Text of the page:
Monday, March 26, 2012

A Week On Preaching

Last spring, I was faced with some serious challenges from within the church I pastor that forced me to evaluate my understanding of the role and power of preaching. I was told by the pastoral relations committee of my church that the sermons were to be no more than 20 minutes long, and it was made clear that I could toe the line, or else. I agreed to hold that line (for awhile), but I made clear that we needed to revisit the subject once and for all. At first it wasn’t dealt with. The agreed upon date to revisit the subject came and went, and to my shame I didn’t force us all back to the table. After speaking to someone with legal training and being told that there was breach of contract on the pastoral relations committee side for not reconvening as agreed, I just blew off the agreement. It was sinful of me, I should have made us all come back to the table to finish the process properly (yes, pastors can sin too- I confessed this and repented of it to the pastoral relations committee last fall, and I continue to admit it now). However, last fall, the subject was re-opened, dealt with properly, and put to bed with the pastoral relationship committee. I believe we are past it forever. 

Here on the anniversary of that ugliness, I would like to reflect on some of the things that I learned as a result, because while it was a rough time, it really forced me to think about preaching carefully and critically and it made my understanding of the importance of preaching grow. I came to realize that preaching is a live or die issue for me. It's an issue that would limit my tenure if unresolved (at First Baptist Medfield or any other church I serve).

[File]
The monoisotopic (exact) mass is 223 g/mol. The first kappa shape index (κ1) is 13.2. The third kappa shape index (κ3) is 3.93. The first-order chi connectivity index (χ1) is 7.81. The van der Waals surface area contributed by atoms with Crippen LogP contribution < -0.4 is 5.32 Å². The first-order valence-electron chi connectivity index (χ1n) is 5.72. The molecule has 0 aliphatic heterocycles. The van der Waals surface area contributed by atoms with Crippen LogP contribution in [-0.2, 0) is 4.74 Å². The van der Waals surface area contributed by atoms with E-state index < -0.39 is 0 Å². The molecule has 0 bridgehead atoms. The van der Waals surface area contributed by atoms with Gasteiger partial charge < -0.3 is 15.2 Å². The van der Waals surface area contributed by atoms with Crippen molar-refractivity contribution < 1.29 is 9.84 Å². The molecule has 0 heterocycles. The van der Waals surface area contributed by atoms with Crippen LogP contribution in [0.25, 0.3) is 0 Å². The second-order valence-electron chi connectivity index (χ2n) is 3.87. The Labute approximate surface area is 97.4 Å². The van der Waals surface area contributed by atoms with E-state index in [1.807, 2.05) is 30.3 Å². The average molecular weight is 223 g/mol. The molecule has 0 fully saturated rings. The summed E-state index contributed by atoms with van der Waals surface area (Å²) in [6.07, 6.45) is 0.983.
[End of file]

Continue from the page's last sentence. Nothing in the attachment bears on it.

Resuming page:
Why? Why is this a hill I was ready to die on, and would still be ready to die on?

Because I believe that preaching shapes how effective a pastor is, because it is through the preaching of the word that God speaks. The ministry of the Word, preaching and teaching of the Gospel, is the apex of the service, if we minimize the preaching of the Gospel, if we make it something we tolerate rather than love and elevate, we tell something to the church, and the world around about what we think of what God has to say. The more I thought about it and read last summer and fall, the firmer my convictions became that church that grow and thrive, not just in size, but also in depth and vibrancy, are churches that take time to really examine the Word of God, feast on it, and are shaped by it.
With this said, I would like to structure what I have to say on preaching in this way. Tuesday I will lay out the theology of preaching that under-girds my approach to the pulpit. Wednesday, I will speak to some of the general arguments that I have heard about why we need the sermon to be no more than 20 minutes (both in and out of my church). Thursday, I will speak about some practical considerations in regards to preaching in a postmodern world. Friday, I will walk through what I will call closing considerations. I hope that this is helpful to all. 

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